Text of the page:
The ABC Of WFH
How To Tell Your Boss You’re Moving Out Of The City
The questions to ask and how to be prepared.
A few years ago, I inherited about a dozen new direct reports on my team at work due to a company acquisition. The plan was to completely integrate the new employees into our existing team, which included requiring them to start coming into our Charlotte and New York offices.
When we delivered the news during their new hire orientation, you could have heard a pin drop.
They had been 100% remote until that point. Some of them had never even met in person until we invited them to our headquarters for a welcome party. Almost immediately, resignations began pouring in. I scrambled to backfill their jobs with new hires who were willing to work in person.
The memory of that whole fiasco haunts me. It genuinely pains me to think of all the great talent we missed out on by sticking to the status quo — especially now that, thanks to the pandemic, I am a card-carrying member of #TeamWFH.
During the pandemic, my team proved they could be just as productive at their kitchen table as they were in their cubicles. Half my team put in requests to leave the city so they could save on living expenses and swap out their cramped apartments for more spacious digs. I approved each request and even encouraged folks who were on the fence about moving to go for it. There was no better time to push for remote working privileges when no one was going into an office anyway.
More than 7 million households moved to a different county in 2020, according to the Wall Street Journal. If you’re considering moving away from your office and going fully remote, you likely need to formally request a change from your manager. Here are a few tips on how to broach the subject.
Don’t Be Afraid To Make It Personal
For many workers, remote working offers numerous benefits, like better work-life balance (a 2020 study by FlexWork found that 73% found their balance to be better when working from home), as well as improved mental health (commuting takes a toll). Tell your boss how remote work will benefit you personally to help bolster your case. If they are a good manager, your personal happiness should be as important to them as the quality of your work.
Show Up With A Game Plan
You should have answers ready for all the obvious questions, such as how you’ll track productivity remotely, how you’ll communicate effectively with co-workers, and how you’ll account for any changes in time zones. You should suggest a daily schedule you’ll adhere to and weekly checkpoints with your manager as needed so they feel you’re still responsive and in the loop.
Consider Your Colleagues
If moving away from the office means relying on colleagues for certain tasks or responsibilities you once managed, take that into consideration. Offer to take on tasks that you can do remotely to keep them from feeling like they’re picking up your slack.
If you are a manager yourself, be sure your direct reports still feel like they’ve got ample opportunities to chat with you and get feedback on their work.
Get Clear On Expenses
This may require a chat with your HR or benefits department, but you should be clear on what you can and can’t expense as a remote worker. For example, your company may have no problem footing the bill for your Wi-Fi connection but may not take too kindly to a $500-per-month bill for a co-working space. And if they require you to visit company offices throughout the year, ask who will be responsible for travel expenses and if they have any requirements like staying only in designated hotels.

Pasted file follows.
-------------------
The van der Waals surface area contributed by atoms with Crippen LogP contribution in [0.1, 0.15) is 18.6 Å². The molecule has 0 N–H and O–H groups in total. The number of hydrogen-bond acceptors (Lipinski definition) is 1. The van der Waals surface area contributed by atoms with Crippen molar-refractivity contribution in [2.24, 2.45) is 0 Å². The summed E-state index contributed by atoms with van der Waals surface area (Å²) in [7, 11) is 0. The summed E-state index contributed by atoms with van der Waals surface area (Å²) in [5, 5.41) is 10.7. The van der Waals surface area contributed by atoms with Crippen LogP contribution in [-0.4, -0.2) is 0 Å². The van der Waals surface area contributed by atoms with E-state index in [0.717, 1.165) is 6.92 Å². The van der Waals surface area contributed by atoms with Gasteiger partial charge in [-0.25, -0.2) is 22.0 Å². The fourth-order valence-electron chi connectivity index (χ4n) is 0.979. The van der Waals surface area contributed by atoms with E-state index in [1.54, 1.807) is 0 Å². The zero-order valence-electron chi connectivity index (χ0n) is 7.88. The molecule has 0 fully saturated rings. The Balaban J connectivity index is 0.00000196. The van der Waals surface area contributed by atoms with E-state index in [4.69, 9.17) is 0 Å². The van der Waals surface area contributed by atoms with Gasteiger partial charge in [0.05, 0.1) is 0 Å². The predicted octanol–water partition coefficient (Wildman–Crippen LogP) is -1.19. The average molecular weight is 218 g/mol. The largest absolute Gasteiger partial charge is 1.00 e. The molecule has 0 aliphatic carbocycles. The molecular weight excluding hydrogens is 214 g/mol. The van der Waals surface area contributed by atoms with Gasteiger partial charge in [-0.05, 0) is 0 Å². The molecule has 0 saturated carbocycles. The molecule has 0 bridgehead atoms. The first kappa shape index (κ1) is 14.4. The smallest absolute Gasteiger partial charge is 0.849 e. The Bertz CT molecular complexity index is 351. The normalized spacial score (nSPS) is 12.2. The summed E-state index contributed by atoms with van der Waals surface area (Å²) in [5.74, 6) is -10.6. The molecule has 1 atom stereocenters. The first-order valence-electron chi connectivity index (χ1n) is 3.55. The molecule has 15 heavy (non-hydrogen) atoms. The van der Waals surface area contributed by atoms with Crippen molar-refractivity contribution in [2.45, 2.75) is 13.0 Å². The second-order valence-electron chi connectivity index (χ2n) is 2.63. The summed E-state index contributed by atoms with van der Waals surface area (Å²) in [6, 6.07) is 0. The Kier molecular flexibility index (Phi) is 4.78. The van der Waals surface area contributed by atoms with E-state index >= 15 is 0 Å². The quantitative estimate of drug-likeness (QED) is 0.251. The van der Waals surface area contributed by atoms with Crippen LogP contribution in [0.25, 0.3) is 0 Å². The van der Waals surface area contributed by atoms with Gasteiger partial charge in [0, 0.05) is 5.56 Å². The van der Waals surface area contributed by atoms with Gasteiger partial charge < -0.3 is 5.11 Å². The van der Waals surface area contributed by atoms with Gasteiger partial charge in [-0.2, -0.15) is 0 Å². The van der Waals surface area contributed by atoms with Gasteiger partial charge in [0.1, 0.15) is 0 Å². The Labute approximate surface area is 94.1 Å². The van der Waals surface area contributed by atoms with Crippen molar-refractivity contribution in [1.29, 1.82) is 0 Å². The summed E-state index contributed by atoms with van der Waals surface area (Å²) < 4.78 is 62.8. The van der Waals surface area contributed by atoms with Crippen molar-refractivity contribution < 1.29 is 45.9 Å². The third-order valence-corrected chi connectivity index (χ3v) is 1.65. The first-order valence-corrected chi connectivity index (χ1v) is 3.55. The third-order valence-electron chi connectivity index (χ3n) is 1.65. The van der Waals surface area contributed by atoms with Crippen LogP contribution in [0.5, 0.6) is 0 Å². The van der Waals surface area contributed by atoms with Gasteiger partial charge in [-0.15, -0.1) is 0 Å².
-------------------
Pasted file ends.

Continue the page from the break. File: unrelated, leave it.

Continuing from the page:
Offer A Trial Period
If your boss isn’t sold on letting you work remotely 100% of the time just yet, offer to ease into it with a trial period. You might try it out for a few months and have regular check-ins with your boss to track your performance and productivity. So long as your work remains stellar, there’s a good chance they’ll get fully on board down the line.
Put It All In Writing
You’ll want to get all the particulars solidified in an email that everyone can refer to as needed. This also creates a record in case a new manager takes over or someone raises a question about your availability.
Offer To Compromise
Although many companies are allowing employees to choose whether to work remotely or come in person, they may designate a few key meetings or events as mandatory in-person events. You should also prepare for cost-of-living adjustments in the form of a salary reduction, which companies like Google and Facebook have already introduced for employees moving to less-expensive states. If that’s the case, see if your company will cover the costs of your relocation — some offer a one-off fee in return for their saved costs.
What If The Answer Is No?
Although many companies make their internal policies about remote working transparent company-wide, your company might leave things more vague or say they’ll review requests on an ad-hoc basis. If that’s the case, your boss may not feel like they are empowered to approve your request to work remotely. Politely ask if you can speak with your boss’ manager about your request. If you genuinely feel as if your boss is stonewalling you or ignoring your request, consider sending a note to your human resources department for backup.
If you follow all the proper protocols and the answer is still “no,” you will have to accept their decision. That being said, once you’ve made your request known and they’ve denied it, you’re well within your right to look for a new job where remote work is the way of life.